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American Packaging Corporation's Growing Commitment to Gravure
Creating a high-impact visual appeal and embracing sustainability initiatives are two of the top priorities among brand owners. With these desires in mind, American Packaging Corporation has added two new presses to its DeForest, Wis., facility, increasing the company’s capabilities in flexible packaging, and which are specifically designed for the priority of recycle ready packaging with high quality graphics and performance.
The presses however, are not the wide web flexographic machines that produce the vast majority of flexible packaging in North America. In fact, these Windmöller and Hölscher Heliostar rotogravure presses are the latest additions to a complex dedicated entirely to gravure technology, demonstrating the company’s commitment to a printing technology that had become less common in the U.S., but is reemerging as a result of brand owner demand and new technologies.
With sustainability a top of mind issue for printers, brand owners, retailers, and consumers, Lou Dolgin, APC’s corporate business development marketing manager, explains that when exploring new presses, the company, which has been a loyal W&H customer on the flexo side, discovered the Heliostar gravure presses’ ability to deliver high-quality graphics on substrates that can be implemented in more recyclable packaging structures.
“What was behind it was the idea of roto presses that are purposefully designed to handle more extensible materials,” Dolgin says.
In particular, polyethylene flexible packaging is becoming increasingly accepted for in-store recycling drop off. Dolgin explains that as W&H began to develop the Heliostar press, it approached APC with the news that these materials could now be printed on the gravure press without compromises, bringing about the combination of the high-end graphics gravure is known for, and the recyclability that brands and consumers desire.
Additionally, Jeff Travis, manager of innovation and sustainability for APC, explains that recycling of these forms of flexible packaging may not be restricted to in-store drop off in the future. In fact, he says there is currently a pilot study being conducted at a materials recovery facility (MRF) in Pennsylvania that has demonstrated that there is equipment available to process and recycle flexible packaging collected via curbside pickup.
But, Travis explains that polyethylene does not always react well to heat, and a key component of implementing the new presses was being able to consistently run the material without causing it to distort during the printing process.
“We’re bringing in new material that’s stretchy and doesn’t like heat and will distort,” Travis says. “But the machine controls the parameters and makes sure it’s the same, one to the next.”
Travis explains that many of the brands APC works with have established key sustainability goals that they hope to achieve by 2025 and are preparing to meet those goals. While the pandemic has taken a bit of the emphasis away from sustainability, Travis says those goals will remain in place, and expects to see a renewed emphasis placed on them next year.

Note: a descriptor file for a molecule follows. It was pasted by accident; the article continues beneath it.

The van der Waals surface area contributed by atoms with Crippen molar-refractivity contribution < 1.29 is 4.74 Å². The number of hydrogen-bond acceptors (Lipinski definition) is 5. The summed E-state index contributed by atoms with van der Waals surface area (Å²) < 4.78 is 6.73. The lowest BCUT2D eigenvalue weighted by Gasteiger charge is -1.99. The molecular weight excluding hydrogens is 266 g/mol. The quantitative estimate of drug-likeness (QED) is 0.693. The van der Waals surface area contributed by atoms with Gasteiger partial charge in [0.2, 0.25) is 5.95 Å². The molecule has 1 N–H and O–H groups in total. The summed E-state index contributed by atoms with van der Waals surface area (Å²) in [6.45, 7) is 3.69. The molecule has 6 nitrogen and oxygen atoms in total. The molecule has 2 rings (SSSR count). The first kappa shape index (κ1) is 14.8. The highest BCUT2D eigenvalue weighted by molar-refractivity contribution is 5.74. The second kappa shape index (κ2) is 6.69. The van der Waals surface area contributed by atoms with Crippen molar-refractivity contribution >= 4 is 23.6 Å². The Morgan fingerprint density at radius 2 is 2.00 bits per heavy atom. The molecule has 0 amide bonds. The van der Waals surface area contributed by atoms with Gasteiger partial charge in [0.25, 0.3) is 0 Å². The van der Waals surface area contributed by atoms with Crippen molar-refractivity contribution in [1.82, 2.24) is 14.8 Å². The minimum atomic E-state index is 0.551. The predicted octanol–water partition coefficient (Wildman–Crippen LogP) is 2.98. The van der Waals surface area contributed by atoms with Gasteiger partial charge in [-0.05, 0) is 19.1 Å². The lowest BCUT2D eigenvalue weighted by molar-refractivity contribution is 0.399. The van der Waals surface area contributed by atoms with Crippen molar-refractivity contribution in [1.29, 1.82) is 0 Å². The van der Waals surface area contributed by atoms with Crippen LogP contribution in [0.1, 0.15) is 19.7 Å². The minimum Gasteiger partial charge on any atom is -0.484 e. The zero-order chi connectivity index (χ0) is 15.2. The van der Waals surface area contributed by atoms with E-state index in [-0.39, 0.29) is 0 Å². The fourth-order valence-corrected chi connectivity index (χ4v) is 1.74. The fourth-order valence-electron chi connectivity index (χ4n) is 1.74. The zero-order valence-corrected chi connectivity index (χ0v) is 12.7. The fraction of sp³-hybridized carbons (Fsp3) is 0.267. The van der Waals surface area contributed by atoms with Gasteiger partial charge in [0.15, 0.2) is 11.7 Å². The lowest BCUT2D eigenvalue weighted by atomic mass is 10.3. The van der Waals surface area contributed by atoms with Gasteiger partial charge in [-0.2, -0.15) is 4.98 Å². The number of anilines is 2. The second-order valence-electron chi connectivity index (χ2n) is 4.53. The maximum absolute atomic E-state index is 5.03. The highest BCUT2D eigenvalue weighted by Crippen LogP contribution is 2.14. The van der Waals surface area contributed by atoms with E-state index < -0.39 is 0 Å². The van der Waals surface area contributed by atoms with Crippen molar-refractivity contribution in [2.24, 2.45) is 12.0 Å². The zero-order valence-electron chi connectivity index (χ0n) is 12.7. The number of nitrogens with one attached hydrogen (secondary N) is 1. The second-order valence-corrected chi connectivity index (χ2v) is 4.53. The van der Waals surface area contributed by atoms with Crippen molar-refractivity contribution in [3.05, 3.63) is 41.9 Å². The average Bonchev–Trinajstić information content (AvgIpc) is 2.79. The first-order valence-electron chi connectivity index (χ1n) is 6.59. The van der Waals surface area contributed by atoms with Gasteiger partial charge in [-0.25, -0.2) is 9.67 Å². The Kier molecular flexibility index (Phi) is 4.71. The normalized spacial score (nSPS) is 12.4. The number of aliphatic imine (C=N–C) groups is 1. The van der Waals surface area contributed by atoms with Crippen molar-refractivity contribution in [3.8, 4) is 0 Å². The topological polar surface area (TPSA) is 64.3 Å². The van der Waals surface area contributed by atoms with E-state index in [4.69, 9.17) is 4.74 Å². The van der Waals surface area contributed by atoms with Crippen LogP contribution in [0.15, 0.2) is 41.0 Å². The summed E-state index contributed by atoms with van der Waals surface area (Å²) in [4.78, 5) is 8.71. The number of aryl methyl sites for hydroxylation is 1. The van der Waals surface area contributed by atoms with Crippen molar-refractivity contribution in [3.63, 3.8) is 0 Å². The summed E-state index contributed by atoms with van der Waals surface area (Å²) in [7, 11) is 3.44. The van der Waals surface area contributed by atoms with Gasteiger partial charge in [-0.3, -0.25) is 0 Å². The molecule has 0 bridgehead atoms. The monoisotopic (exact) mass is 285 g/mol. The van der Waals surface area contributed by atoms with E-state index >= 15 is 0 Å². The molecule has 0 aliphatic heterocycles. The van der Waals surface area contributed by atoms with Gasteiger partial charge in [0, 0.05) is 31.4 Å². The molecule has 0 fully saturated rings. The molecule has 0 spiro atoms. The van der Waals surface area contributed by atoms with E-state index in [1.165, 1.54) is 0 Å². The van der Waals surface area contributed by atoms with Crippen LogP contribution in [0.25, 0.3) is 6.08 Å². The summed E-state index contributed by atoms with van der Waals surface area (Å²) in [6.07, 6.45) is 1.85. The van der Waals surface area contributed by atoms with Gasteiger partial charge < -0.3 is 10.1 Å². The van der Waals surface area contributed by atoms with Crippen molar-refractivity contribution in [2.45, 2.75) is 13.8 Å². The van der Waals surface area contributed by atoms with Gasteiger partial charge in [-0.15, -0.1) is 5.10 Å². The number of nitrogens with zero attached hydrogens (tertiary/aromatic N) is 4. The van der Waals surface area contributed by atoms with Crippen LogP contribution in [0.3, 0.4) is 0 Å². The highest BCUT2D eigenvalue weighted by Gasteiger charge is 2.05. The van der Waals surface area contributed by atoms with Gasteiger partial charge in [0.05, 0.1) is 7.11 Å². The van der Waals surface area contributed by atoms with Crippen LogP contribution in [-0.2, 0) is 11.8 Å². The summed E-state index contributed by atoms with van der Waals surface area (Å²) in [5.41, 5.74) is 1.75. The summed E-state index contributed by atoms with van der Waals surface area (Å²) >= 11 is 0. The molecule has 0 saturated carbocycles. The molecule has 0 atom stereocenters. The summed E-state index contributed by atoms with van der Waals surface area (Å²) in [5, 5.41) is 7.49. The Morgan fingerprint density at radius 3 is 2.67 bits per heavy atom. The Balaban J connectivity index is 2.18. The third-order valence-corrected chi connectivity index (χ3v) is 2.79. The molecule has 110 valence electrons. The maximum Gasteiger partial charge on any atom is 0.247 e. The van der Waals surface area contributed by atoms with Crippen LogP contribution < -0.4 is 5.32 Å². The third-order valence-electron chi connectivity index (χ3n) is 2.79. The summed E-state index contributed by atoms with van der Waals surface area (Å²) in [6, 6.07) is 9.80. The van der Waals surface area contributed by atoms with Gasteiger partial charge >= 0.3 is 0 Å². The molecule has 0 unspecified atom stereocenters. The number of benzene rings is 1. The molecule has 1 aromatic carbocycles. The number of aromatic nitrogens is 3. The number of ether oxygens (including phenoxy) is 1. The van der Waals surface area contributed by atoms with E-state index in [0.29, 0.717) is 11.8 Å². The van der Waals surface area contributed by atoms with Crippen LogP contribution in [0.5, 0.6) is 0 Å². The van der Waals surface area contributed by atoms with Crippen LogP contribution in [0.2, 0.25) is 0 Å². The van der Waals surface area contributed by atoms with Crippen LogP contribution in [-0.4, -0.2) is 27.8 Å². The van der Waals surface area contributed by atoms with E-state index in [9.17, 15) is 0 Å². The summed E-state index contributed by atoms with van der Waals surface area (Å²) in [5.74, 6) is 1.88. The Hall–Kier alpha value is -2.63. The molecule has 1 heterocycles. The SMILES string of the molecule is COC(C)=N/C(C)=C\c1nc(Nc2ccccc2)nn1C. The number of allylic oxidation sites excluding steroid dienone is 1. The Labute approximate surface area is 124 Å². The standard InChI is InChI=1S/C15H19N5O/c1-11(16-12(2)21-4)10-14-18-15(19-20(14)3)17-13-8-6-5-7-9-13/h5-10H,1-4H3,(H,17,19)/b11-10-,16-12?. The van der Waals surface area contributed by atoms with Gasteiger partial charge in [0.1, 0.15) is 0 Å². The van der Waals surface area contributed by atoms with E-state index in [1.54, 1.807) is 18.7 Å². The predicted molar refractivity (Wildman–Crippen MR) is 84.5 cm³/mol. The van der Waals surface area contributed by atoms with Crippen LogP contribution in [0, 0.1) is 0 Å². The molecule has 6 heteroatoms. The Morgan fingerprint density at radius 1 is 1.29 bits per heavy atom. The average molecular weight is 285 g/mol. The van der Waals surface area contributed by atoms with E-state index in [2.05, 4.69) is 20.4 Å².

Meanwhile, Dolgin says that since implementing the two W&H Heliostar presses, the team has adapted well and adjusted to the new technology. Bringing in large new presses can often be a challenge, he explains, but the team has done well learning the equipment.
He adds that APC has targeted growth in rotogravure printing, despite its relative scarcity in North America for multiple reasons. One, he says, is the recent trend of onshoring of production from overseas, where gravure is more common.
Another reason, he adds, is that brand owners are becoming increasingly aware of the quality of graphics gravure is capable of, and are asking specifically for packaging to be printed on gravure equipment.
“We’ve also seen some brand owners that had been in flexo move into the roto world and get better impact on shelf,” Dolgin says. “And we love flexo, our business is about 50/50. But with roto, you achieve a higher ink opacity and an expanded graphics range.”
Additionally, Dolgin says that emerging brands are recognizing the need to implement sustainability into their packaging plans. With rotogravure’s ability to now combine its graphic quality with recyclable flexible packaging structures, the technology provides an enticing print method to explore.
“Younger brands tend to see the benefit on the community,” Dolgin says. “Emerging brands see it as part of their life blood.”
Beyond the quality and sustainability attributes brought forth with the new presses, Dolgin says APC has developed ways to increase its efficiency as well. Last year, he says, APC began engraving its own cylinders in house, increasing the company’s response time to its customers.
On the quality side, he adds that with the new presses and engraving technology, the company has seen further improvements in gravure printing, producing clear fonts, even at very small sizes.
“We’re seeing roto take another step forward,” he says. “The ink pockets are deeper, which allows for greater transfer onto the substrate. We are also printing the smallest fonts in fine detail that wasn’t there in the past,” he says. “We can get down to four points with this engraving.”
With the addition of the two presses, Dolgin says the DeForest location has continued on its rapid growth trajectory since its opening in late 2017. He says the facility had already undergone an expansion in 2019, and with this latest addition, it further cements APC’s commitment to its leadership position with gravure printing in North America.
“I don’t know of any others like it,” Dolgin says. “It’s great people and an amazing facility. Our Wisconsin Center of Excellence installing these new technologies represents an important commitment and statement.”
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